Figure 2: Neoplastic cystic structures with bland appearance invading the renal cavities (Case 1) (hematoxylin-eosin-saffron, original magnification 3200). Taken from [11] reproduced with permission of the Editor-in-Chief of Archives of Pathology and Laboratory Medicine on behalf of the editorial board of the journal.
654751.fig.003
Figure 3: The cysts are lined by cuboidal or flattened cells with minimal cytological atypia (Case 1) (hematoxylin-eosin-saffron, original magnification 3400). Taken from [11] reproduced with permission of the Editor-in-Chief of Archives of Pathology and Laboratory Medicine on behalf of the editorial board of the journal.
654751.fig.004
Figure 4: Blue and eosinophilic secretions in the lumens of cysts (Case 1) (Alcian blue/periodic acid-Schiff, original magnification 3400). Taken from [11] reproduced with permission of the Editor-in-Chief of Archives of Pathology and Laboratory Medicine on behalf of the editorial board of the journal.
654751.fig.005
Figure 5: Low-grade papillary urothelial carcinoma associated with an invasive cystic component (Case 2) (original magnification 3100). Taken from [11] reproduced with permission of the Editor-in-Chief of Archives of Pathology and Laboratory Medicine on behalf of the editorial board of the journal.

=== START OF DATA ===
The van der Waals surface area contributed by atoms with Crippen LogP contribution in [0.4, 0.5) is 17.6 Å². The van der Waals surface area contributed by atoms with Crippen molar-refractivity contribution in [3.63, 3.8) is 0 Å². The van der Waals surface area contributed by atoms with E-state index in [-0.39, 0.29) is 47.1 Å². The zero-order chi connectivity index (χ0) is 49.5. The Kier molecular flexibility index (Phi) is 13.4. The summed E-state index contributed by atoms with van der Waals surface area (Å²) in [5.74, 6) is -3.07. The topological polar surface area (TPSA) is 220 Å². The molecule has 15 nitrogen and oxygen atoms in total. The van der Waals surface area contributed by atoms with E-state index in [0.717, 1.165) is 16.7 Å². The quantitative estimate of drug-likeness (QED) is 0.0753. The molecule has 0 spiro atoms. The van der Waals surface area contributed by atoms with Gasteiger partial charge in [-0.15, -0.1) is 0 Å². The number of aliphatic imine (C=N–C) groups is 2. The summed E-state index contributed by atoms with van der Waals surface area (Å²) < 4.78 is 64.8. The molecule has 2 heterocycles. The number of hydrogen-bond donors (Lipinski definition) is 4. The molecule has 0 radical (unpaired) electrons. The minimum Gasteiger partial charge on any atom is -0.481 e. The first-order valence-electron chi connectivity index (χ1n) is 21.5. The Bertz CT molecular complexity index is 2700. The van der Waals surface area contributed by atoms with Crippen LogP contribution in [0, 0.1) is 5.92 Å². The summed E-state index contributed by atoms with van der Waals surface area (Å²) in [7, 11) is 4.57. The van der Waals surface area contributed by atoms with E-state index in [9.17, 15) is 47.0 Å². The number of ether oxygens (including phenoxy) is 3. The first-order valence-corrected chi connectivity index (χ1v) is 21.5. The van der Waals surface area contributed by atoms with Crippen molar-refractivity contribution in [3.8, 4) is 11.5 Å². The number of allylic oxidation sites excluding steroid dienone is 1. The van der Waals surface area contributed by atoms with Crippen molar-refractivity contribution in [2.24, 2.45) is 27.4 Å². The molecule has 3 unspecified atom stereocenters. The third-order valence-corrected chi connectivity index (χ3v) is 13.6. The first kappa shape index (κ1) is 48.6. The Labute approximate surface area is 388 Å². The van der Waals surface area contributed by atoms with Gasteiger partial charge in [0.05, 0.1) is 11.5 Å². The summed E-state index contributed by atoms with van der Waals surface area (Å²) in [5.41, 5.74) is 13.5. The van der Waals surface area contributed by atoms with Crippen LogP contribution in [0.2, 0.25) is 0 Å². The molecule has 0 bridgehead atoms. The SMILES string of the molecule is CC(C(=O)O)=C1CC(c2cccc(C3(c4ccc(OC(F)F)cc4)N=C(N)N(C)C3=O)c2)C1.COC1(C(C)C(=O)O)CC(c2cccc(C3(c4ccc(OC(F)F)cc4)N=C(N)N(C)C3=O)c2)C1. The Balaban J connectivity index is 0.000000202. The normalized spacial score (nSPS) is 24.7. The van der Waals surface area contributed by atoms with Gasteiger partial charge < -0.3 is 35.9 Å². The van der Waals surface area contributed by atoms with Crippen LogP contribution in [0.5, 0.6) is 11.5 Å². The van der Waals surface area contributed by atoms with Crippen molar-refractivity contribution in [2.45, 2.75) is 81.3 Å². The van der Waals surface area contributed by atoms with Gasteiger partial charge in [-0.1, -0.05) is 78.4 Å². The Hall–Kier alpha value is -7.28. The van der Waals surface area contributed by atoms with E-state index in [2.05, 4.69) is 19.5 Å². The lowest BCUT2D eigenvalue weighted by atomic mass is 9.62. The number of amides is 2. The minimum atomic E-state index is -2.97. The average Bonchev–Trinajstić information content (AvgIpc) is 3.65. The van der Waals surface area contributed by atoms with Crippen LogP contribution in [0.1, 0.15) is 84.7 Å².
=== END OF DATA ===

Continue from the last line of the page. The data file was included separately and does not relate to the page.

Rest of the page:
Vardar and associates [12] reported a 52-year-old man with microcystic urothelial carcinoma in the urinary bladder without significant medical history. He underwent transurethral resection of bladder tumour, and histological examination of the specimen was consistent with microcystic variant of urothelial carcinoma. Microscopic examination revealed a muscle-invasive transitional cell carcinoma with prominent cystic features. The cysts were lined by multiple layers of flattened or cuboidal cells with atypia and they were of varying sizes. Immunohistochemical analysis using the streptavidin-biotin peroxidase technique and immunoreactivity for different cytokeratins was performed which confirmed the pathologic diagnosis. He underwent radical cystectomy and pelvic lymphadenectomy. At 10-month followup, the patient did not have any recurrence [12].